Maltreated Children's Emotions and Self-Cognitions

Project Details

Description

DESCRIPTION (provided by applicant): Physically abused and neglected children are at risk for a variety of social and behavioral problems but the process by which maltreatment leads to individual differences in behavioral adjustment is not well understood. This continuation grant further examines a) children's self-conscious evaluative emotions and attributions as a function of the type and severity of maltreatment and b) age and sex differences in these psychological processes as they enter adolescence (ages 9-13). Our overall goal is to test a conceptual model of maltreatment, where entry into adolescence interacts with early maltreatment history to exacerbate children's emotional and behavioral problems. Preliminary evidence suggests that children's self-conscious evaluative emotions account for individual differences in children's adjustment. A sample of 139 children, including 69 maltreated and 70 controls, have been identified and followed between the ages of 4 and 8 years. Because differences in self-conscious evaluative emotions and behavioral problems are being observed as a function of maltreatment, and because self-conscious emotions partially mediate the effect of maltreatment in behavior problems from 4 to 8 years, the continuation grant will follow all children through age 13 in order to fully test our model. Maltreatment, including measures of continued negative parental interactions and use of physical punishment will be assessed. Children's emotional behavior and attributions on experimenter-controlled tasks will be obtained. In addition, mothers and children will be observed in other situations as they interact around the child's completing difficult tasks. The quality of maternal behavior will be quantified and combined with other measures of maltreatment. The project is relevant to public health because it will provide information important in identifying and assessing those maltreated children at greatest risk and will assist in targeting intervention efforts toward changing children's poor emotion-attribution styles and those parenting patterns that promote maladaptive behavior.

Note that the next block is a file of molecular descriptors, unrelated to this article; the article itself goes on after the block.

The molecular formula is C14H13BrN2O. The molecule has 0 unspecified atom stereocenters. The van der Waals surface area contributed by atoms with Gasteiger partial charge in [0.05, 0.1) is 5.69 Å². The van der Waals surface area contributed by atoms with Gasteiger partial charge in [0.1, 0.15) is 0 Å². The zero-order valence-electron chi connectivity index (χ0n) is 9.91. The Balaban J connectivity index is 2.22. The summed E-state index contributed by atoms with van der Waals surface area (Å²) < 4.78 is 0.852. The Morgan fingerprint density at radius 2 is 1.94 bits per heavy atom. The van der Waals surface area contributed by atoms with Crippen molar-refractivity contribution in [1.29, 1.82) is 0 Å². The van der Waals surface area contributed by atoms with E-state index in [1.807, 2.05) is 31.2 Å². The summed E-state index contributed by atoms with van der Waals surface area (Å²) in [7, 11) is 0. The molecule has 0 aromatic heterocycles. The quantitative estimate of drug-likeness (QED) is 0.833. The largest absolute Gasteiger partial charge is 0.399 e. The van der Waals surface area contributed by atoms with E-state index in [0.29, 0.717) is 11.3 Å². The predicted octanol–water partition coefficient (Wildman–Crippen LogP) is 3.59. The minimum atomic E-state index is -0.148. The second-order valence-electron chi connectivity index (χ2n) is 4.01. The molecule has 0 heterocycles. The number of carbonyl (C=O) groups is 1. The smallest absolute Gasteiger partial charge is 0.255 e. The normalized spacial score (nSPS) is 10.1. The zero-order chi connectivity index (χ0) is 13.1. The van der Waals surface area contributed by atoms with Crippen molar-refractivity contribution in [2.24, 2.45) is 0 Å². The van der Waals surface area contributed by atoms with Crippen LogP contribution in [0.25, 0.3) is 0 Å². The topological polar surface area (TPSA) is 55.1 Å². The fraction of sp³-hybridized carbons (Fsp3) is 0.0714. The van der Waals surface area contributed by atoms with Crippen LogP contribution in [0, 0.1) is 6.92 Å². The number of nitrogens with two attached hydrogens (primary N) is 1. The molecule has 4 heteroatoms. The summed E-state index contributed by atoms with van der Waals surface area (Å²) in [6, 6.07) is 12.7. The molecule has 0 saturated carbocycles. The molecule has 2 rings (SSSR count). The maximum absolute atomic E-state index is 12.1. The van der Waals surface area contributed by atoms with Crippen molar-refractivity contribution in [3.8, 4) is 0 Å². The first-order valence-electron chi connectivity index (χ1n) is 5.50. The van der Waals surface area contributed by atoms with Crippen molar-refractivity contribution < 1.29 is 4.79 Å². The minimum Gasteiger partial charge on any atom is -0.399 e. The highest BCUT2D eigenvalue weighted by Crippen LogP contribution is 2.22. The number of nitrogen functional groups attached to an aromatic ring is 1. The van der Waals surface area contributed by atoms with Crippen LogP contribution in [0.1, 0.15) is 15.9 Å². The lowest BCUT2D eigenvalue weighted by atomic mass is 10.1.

StatusFinished
Effective start/end date9/30/991/31/12

Funding

  • National Institute of Mental Health: $323,745.00
  • National Institute of Mental Health: $335,787.00
  • National Institute of Mental Health: $271,430.00
  • National Institute of Mental Health: $70,039.00
  • National Institute of Mental Health: $302,071.00
  • National Institute of Mental Health: $289,137.00
  • National Institute of Mental Health: $278,982.00
  • National Institute of Mental Health: $374,143.00
  • National Institute of Mental Health: $289,701.00
  • National Institute of Mental Health
  • National Institute of Mental Health: $265,532.00

ASJC

  • Psychiatry and Mental health
  • Social Sciences(all)
  • Psychology(all)
  • Law
  • Pediatrics, Perinatology, and Child Health

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